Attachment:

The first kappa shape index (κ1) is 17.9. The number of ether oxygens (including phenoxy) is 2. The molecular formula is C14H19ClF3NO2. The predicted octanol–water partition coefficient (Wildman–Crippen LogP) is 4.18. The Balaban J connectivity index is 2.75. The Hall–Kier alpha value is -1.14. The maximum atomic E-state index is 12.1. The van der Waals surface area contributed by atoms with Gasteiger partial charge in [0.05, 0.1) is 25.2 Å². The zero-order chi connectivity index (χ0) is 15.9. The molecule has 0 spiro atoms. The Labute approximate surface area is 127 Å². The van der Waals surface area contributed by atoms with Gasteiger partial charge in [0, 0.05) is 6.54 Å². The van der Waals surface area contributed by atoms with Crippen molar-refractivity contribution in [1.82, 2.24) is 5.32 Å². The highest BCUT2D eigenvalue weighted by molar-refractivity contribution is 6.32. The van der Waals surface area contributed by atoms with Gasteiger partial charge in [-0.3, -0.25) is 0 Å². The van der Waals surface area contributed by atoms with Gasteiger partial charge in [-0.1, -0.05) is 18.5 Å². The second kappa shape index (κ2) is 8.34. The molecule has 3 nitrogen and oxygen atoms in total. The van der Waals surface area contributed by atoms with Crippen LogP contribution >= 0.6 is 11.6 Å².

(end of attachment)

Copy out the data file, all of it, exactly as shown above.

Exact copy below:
The first kappa shape index (κ1) is 17.9. The number of ether oxygens (including phenoxy) is 2. The molecular formula is C14H19ClF3NO2. The predicted octanol–water partition coefficient (Wildman–Crippen LogP) is 4.18. The Balaban J connectivity index is 2.75. The Hall–Kier alpha value is -1.14. The maximum atomic E-state index is 12.1. The van der Waals surface area contributed by atoms with Gasteiger partial charge in [0.05, 0.1) is 25.2 Å². The zero-order chi connectivity index (χ0) is 15.9. The molecule has 0 spiro atoms. The Labute approximate surface area is 127 Å². The van der Waals surface area contributed by atoms with Gasteiger partial charge in [0, 0.05) is 6.54 Å². The van der Waals surface area contributed by atoms with Crippen molar-refractivity contribution in [1.82, 2.24) is 5.32 Å². The highest BCUT2D eigenvalue weighted by molar-refractivity contribution is 6.32. The van der Waals surface area contributed by atoms with Gasteiger partial charge in [-0.3, -0.25) is 0 Å². The van der Waals surface area contributed by atoms with Gasteiger partial charge in [-0.1, -0.05) is 18.5 Å². The second kappa shape index (κ2) is 8.34. The molecule has 3 nitrogen and oxygen atoms in total. The van der Waals surface area contributed by atoms with Crippen LogP contribution >= 0.6 is 11.6 Å².